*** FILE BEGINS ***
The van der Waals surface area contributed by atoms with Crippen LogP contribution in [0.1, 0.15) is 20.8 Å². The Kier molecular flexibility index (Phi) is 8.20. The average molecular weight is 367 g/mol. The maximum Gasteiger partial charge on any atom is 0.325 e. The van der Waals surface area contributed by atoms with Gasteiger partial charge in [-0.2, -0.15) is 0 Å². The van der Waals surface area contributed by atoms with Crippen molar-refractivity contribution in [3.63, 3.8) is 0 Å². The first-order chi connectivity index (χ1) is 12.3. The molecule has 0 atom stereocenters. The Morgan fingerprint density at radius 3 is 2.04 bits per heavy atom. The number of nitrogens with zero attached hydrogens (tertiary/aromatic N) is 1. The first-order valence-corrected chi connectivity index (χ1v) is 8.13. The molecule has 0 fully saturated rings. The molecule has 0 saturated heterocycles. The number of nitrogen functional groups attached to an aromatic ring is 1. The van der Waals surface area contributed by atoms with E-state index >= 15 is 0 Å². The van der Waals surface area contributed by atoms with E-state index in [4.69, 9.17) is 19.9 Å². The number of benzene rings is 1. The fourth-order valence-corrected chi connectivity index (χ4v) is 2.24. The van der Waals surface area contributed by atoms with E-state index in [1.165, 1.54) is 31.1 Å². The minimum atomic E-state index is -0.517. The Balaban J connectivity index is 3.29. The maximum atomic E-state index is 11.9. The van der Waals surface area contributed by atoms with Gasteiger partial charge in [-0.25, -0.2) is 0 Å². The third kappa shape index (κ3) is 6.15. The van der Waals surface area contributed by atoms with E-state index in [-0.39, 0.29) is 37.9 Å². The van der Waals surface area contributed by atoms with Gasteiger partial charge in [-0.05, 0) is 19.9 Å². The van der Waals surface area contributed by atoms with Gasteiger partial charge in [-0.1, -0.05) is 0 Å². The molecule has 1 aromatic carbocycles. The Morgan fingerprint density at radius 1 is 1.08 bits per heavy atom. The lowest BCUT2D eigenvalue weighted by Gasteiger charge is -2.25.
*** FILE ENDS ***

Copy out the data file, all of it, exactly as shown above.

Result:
The van der Waals surface area contributed by atoms with Crippen LogP contribution in [0.1, 0.15) is 20.8 Å². The Kier molecular flexibility index (Phi) is 8.20. The average molecular weight is 367 g/mol. The maximum Gasteiger partial charge on any atom is 0.325 e. The van der Waals surface area contributed by atoms with Gasteiger partial charge in [-0.2, -0.15) is 0 Å². The van der Waals surface area contributed by atoms with Crippen molar-refractivity contribution in [3.63, 3.8) is 0 Å². The first-order chi connectivity index (χ1) is 12.3. The molecule has 0 atom stereocenters. The Morgan fingerprint density at radius 3 is 2.04 bits per heavy atom. The number of nitrogens with zero attached hydrogens (tertiary/aromatic N) is 1. The first-order valence-corrected chi connectivity index (χ1v) is 8.13. The molecule has 0 fully saturated rings. The molecule has 0 saturated heterocycles. The number of nitrogen functional groups attached to an aromatic ring is 1. The van der Waals surface area contributed by atoms with E-state index >= 15 is 0 Å². The van der Waals surface area contributed by atoms with E-state index in [4.69, 9.17) is 19.9 Å². The number of benzene rings is 1. The fourth-order valence-corrected chi connectivity index (χ4v) is 2.24. The van der Waals surface area contributed by atoms with E-state index in [1.165, 1.54) is 31.1 Å². The minimum atomic E-state index is -0.517. The Balaban J connectivity index is 3.29. The maximum atomic E-state index is 11.9. The van der Waals surface area contributed by atoms with Gasteiger partial charge in [-0.25, -0.2) is 0 Å². The third kappa shape index (κ3) is 6.15. The van der Waals surface area contributed by atoms with E-state index in [-0.39, 0.29) is 37.9 Å². The van der Waals surface area contributed by atoms with Gasteiger partial charge in [-0.05, 0) is 19.9 Å². The van der Waals surface area contributed by atoms with Gasteiger partial charge in [-0.1, -0.05) is 0 Å². The molecule has 1 aromatic carbocycles. The Morgan fingerprint density at radius 1 is 1.08 bits per heavy atom. The lowest BCUT2D eigenvalue weighted by Gasteiger charge is -2.25.